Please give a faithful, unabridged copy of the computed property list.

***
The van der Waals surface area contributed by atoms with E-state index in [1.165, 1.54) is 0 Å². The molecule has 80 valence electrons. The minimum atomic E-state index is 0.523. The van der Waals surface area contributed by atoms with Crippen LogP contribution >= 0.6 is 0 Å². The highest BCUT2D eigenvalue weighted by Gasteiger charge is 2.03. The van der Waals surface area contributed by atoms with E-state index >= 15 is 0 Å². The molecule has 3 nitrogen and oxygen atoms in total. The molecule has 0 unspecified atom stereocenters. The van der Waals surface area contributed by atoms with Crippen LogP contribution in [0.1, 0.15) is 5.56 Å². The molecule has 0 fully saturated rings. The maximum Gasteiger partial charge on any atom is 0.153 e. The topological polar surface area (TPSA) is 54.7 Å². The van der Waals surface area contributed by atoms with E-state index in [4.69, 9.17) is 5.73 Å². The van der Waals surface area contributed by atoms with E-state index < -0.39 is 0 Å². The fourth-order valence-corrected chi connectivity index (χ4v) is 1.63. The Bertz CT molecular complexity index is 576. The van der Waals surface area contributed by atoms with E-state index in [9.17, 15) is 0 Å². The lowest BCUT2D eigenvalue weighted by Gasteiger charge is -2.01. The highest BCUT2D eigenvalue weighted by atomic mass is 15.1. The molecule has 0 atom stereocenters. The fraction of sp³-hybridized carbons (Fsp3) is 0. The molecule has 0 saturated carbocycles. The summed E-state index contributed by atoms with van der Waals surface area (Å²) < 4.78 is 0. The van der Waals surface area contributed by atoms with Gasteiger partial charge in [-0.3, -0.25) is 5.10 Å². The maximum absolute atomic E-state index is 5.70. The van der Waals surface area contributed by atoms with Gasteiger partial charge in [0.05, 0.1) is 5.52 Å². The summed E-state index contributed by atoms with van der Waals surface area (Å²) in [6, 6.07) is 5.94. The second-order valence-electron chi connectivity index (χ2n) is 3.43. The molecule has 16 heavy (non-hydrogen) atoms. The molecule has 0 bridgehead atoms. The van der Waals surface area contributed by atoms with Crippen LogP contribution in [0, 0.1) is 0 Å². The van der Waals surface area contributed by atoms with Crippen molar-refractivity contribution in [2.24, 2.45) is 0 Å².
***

The van der Waals surface area contributed by atoms with E-state index in [1.165, 1.54) is 0 Å². The molecule has 80 valence electrons. The minimum atomic E-state index is 0.523. The van der Waals surface area contributed by atoms with Crippen LogP contribution >= 0.6 is 0 Å². The highest BCUT2D eigenvalue weighted by Gasteiger charge is 2.03. The van der Waals surface area contributed by atoms with E-state index >= 15 is 0 Å². The molecule has 3 nitrogen and oxygen atoms in total. The molecule has 0 unspecified atom stereocenters. The van der Waals surface area contributed by atoms with Crippen LogP contribution in [0.1, 0.15) is 5.56 Å². The molecule has 0 fully saturated rings. The maximum Gasteiger partial charge on any atom is 0.153 e. The topological polar surface area (TPSA) is 54.7 Å². The van der Waals surface area contributed by atoms with E-state index in [4.69, 9.17) is 5.73 Å². The van der Waals surface area contributed by atoms with E-state index < -0.39 is 0 Å². The fourth-order valence-corrected chi connectivity index (χ4v) is 1.63. The Bertz CT molecular complexity index is 576. The van der Waals surface area contributed by atoms with E-state index in [9.17, 15) is 0 Å². The lowest BCUT2D eigenvalue weighted by Gasteiger charge is -2.01. The highest BCUT2D eigenvalue weighted by atomic mass is 15.1. The molecule has 0 atom stereocenters. The fraction of sp³-hybridized carbons (Fsp3) is 0. The molecule has 0 saturated carbocycles. The summed E-state index contributed by atoms with van der Waals surface area (Å²) < 4.78 is 0. The van der Waals surface area contributed by atoms with Gasteiger partial charge in [-0.3, -0.25) is 5.10 Å². The maximum absolute atomic E-state index is 5.70. The van der Waals surface area contributed by atoms with Gasteiger partial charge in [0.05, 0.1) is 5.52 Å². The summed E-state index contributed by atoms with van der Waals surface area (Å²) in [6, 6.07) is 5.94. The second-order valence-electron chi connectivity index (χ2n) is 3.43. The molecule has 16 heavy (non-hydrogen) atoms. The molecule has 0 bridgehead atoms. The van der Waals surface area contributed by atoms with Crippen LogP contribution in [0, 0.1) is 0 Å². The van der Waals surface area contributed by atoms with Crippen molar-refractivity contribution in [2.24, 2.45) is 0 Å².